In order to maximize our training blocks, we need to minimize the time we spend fully recovered in between sessions, If you are recovering several days before your next session, than you have a lot of room in your training to either add volume (as defined here) or frequency.

It is generally better to increase individual training session volume (more working sets) to achieve Maximum Recoverable Volume (MRV), given that you are capable of adding more productive working sets to your session. If a single session is too fatiguing to add additional meaningful volume, then rather than falling into a hole of adding useless junk volume, it is better to increase frequency (reduce the number of days between training sessions for that muscle group

How they all work together

Now that these terms have been fully defined and explained we can move on to how these pieces fit together.

Hypertrophy is a function of intensity and volume limited only by recovery.

As ive discussed, training intensity on working sets should be a constant IE you should be training to failure or at least in very close proximity to failure.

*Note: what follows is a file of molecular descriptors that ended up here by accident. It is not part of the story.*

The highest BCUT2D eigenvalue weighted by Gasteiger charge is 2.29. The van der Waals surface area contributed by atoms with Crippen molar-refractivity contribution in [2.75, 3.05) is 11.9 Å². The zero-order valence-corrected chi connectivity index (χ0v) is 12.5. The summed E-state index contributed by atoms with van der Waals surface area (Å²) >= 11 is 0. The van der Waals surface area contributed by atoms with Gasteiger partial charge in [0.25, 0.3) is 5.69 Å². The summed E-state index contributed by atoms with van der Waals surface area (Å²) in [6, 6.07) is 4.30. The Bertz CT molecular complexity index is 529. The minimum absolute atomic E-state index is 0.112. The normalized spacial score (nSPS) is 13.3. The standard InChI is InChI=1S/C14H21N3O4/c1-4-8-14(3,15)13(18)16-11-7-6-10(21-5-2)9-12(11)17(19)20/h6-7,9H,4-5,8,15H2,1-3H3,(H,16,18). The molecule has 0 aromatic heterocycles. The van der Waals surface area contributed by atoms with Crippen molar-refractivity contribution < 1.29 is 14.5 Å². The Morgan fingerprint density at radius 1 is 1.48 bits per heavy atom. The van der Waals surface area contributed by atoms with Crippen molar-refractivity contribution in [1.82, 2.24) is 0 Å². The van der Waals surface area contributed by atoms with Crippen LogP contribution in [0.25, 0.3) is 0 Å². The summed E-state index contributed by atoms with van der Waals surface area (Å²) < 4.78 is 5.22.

If we think of this function like an equation is would look something like Intensity * Volume / Recovery. If we consider intensity as a prerequisite and a constant, that leaves volume and recovery as our working variables. Additionally we can assume recovery is a constant or at least relatively constant, given proper recovery practices (nutrition, supplementation, sleep, PEDS, stress management, ect).

So now that we have two relative constants that shouldn’t change much week to week, our only variable remaining is volume.

If you want the most out of your training the goal now is to achieve MRV. We achieve this by titrating up and down working volume such that we are getting the most work in, but still recovering.

How to leverage your recovery periods to get the most out of your split

As ive touched on already, if we want to make the most out of our training week or block, we need to properly manage recovery periods such that we are fully recovering by the next time we hit a specific muscle group, but not spending copious time fully recovered, we grow as we recover, so any time not spent recovering is time spent not growing.